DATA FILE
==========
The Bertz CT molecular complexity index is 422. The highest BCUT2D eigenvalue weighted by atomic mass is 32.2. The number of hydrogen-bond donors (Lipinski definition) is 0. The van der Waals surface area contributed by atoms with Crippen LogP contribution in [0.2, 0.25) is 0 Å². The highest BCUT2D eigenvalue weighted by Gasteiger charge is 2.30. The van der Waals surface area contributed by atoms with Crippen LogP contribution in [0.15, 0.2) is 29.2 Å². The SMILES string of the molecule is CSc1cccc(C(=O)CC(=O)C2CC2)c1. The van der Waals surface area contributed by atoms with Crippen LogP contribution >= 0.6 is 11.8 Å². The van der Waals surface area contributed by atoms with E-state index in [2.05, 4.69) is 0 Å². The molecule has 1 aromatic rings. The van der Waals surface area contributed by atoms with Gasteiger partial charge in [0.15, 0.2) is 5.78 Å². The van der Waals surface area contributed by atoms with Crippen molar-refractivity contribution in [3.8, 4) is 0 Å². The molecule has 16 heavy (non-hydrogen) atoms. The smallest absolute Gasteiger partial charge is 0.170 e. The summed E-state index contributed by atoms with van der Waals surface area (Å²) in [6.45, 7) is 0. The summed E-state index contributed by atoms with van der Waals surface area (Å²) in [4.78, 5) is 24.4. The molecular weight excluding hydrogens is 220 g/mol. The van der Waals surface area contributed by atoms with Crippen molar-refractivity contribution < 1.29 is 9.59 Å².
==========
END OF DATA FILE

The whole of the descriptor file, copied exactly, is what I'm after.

The Bertz CT molecular complexity index is 422. The highest BCUT2D eigenvalue weighted by atomic mass is 32.2. The number of hydrogen-bond donors (Lipinski definition) is 0. The van der Waals surface area contributed by atoms with Crippen LogP contribution in [0.2, 0.25) is 0 Å². The highest BCUT2D eigenvalue weighted by Gasteiger charge is 2.30. The van der Waals surface area contributed by atoms with Crippen LogP contribution in [0.15, 0.2) is 29.2 Å². The SMILES string of the molecule is CSc1cccc(C(=O)CC(=O)C2CC2)c1. The van der Waals surface area contributed by atoms with Crippen LogP contribution >= 0.6 is 11.8 Å². The van der Waals surface area contributed by atoms with E-state index in [2.05, 4.69) is 0 Å². The molecule has 1 aromatic rings. The van der Waals surface area contributed by atoms with Gasteiger partial charge in [0.15, 0.2) is 5.78 Å². The van der Waals surface area contributed by atoms with Crippen molar-refractivity contribution in [3.8, 4) is 0 Å². The molecule has 16 heavy (non-hydrogen) atoms. The smallest absolute Gasteiger partial charge is 0.170 e. The summed E-state index contributed by atoms with van der Waals surface area (Å²) in [6.45, 7) is 0. The summed E-state index contributed by atoms with van der Waals surface area (Å²) in [4.78, 5) is 24.4. The molecular weight excluding hydrogens is 220 g/mol. The van der Waals surface area contributed by atoms with Crippen molar-refractivity contribution < 1.29 is 9.59 Å².